Simple solution – set a precedent where the government refuses to supply evidence for a prosecution, so the defendant is allowed to go free AND claim legal costs back AND compensation for time wasted/in prison etc.

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Anonymous Coward says:

once again the government trying to have it’s cake and eat it too…..
the real question here is, how tasty is that shit cake?

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Anonymous Coward says:

We have determined the perpetrator is human.
Now, ladies and gentleman of the jury, The defendant is also Human!
There can be no doubt that he is human, dna tests prove it, and therefor he must be guilty.

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Anonymous Coward says:

On a theoretical level, a company refusing to allow discovery on their algorithms could be grounds for sanctions (throwing said ‘evidence’ out).

On a practical level, if the defendant cannot muster resources to rebut the algorithm and the evidence – and mind that we’re talking both forensic software analysis and DNA science expertise being needed, not exactly common or cheap skills – the DNA analysis company could call the defendant’s bluff and agree to reasonable conditions. The only downside for the company would be the prospect of the next case having a defendant that actually has those resources available and having history of agreement.

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Re: Re: Re: Re:

As the Copyright Act actually says “a fair use… is not infringement.” It’s not a defense to infringement, it’s not infringement.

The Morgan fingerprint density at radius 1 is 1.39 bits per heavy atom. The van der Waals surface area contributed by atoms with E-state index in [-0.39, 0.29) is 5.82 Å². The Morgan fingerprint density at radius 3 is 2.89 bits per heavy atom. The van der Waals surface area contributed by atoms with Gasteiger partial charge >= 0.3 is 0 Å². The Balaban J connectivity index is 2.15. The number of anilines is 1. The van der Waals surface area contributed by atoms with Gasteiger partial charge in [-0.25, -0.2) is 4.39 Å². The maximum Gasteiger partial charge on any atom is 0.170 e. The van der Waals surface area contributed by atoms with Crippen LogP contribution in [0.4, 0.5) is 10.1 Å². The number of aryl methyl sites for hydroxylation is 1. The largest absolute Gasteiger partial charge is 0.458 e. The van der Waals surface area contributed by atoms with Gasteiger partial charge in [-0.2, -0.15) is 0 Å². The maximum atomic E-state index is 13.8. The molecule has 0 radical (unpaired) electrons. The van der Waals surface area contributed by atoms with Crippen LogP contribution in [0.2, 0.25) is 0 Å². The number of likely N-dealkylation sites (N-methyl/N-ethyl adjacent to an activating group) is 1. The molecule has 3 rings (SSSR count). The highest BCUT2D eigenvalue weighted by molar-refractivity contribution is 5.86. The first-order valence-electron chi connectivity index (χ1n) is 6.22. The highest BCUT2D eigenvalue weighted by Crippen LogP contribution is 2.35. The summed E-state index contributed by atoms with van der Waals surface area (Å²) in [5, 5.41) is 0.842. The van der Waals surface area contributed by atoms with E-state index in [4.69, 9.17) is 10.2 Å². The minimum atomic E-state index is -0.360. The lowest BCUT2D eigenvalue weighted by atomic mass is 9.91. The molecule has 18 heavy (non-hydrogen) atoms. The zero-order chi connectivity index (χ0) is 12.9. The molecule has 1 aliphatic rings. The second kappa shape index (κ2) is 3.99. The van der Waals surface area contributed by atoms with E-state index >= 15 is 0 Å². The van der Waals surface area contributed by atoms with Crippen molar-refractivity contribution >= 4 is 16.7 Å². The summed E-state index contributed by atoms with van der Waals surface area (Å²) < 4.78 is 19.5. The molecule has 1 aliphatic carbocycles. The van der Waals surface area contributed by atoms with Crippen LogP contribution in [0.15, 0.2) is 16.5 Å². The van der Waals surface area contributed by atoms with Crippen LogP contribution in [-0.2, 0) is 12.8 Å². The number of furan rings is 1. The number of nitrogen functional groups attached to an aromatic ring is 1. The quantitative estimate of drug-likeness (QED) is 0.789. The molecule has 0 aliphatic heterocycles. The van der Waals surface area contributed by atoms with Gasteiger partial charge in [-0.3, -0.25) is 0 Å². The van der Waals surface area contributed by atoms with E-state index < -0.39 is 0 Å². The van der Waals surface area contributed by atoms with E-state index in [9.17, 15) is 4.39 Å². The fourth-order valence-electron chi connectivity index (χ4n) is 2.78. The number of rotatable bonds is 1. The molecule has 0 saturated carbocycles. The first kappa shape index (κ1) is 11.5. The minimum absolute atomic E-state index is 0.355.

Here, the action would be copyright infringement as an affirmative action the defense would be fair use.

Fair use is defined in
Campbell v. Acuff-Rose Music, Inc. As this is a Supreme ct case I will defer to it’s definition of implementing said fair use of section 107 of the Copyright Act. Yes it is a balancing test.

I feel no need going through each factor. Suffice to say, I believe the court could find the reproduction of a photograph exactly as it was taken would constitute use without license and not fair use in this context. A fundamental right of copyright is that of reproduction and use of a photograph without any trans-formative process I believe would fail the balancing test. Your “different purpose” is not a prong of the test but rather touches all of the prongs in different ways. If you are suggesting that the reproduction of a photo in a blog is somehow akin to using photos to make a book about the Greatful Dead, I believe those uses are quite dissimilar and the logic faulty. In addition, she is the image in the photo and has rights as to the use of her image and likeness.

If she believes the use of her image, photo and likeness are being used without permission or license(“the creative elements”) she has every right to request a DMCA take down. Obviously she did not think it was fair use.

The issue as to whether as a copyright holder, fair use must be taken into account before requesting a take down notice is the same as
Lenz v. Universal Music Corp 2008
and I am quite familiar.

What I stated was her use of the notice may seem petty but was proper. You stated I needed to learn about copyright law.

Seeing that I find hers was a valid claim of infringement I feel that fair use was taken into account before asking for the take down. Perhaps hers was not the best case to use in your piece.

To suggest I stated their is no fair use in the use of photos is incorrect. To suggest transformation of the copyrighted work is not important is untrue. It is often a decisive factor in determining fair use. I have no doubt in my knowledge and application of copyright and trademark law I suggest familiarization with Acuff if you are not already as it is the Supreme Court case defining Fair Use.

— LAB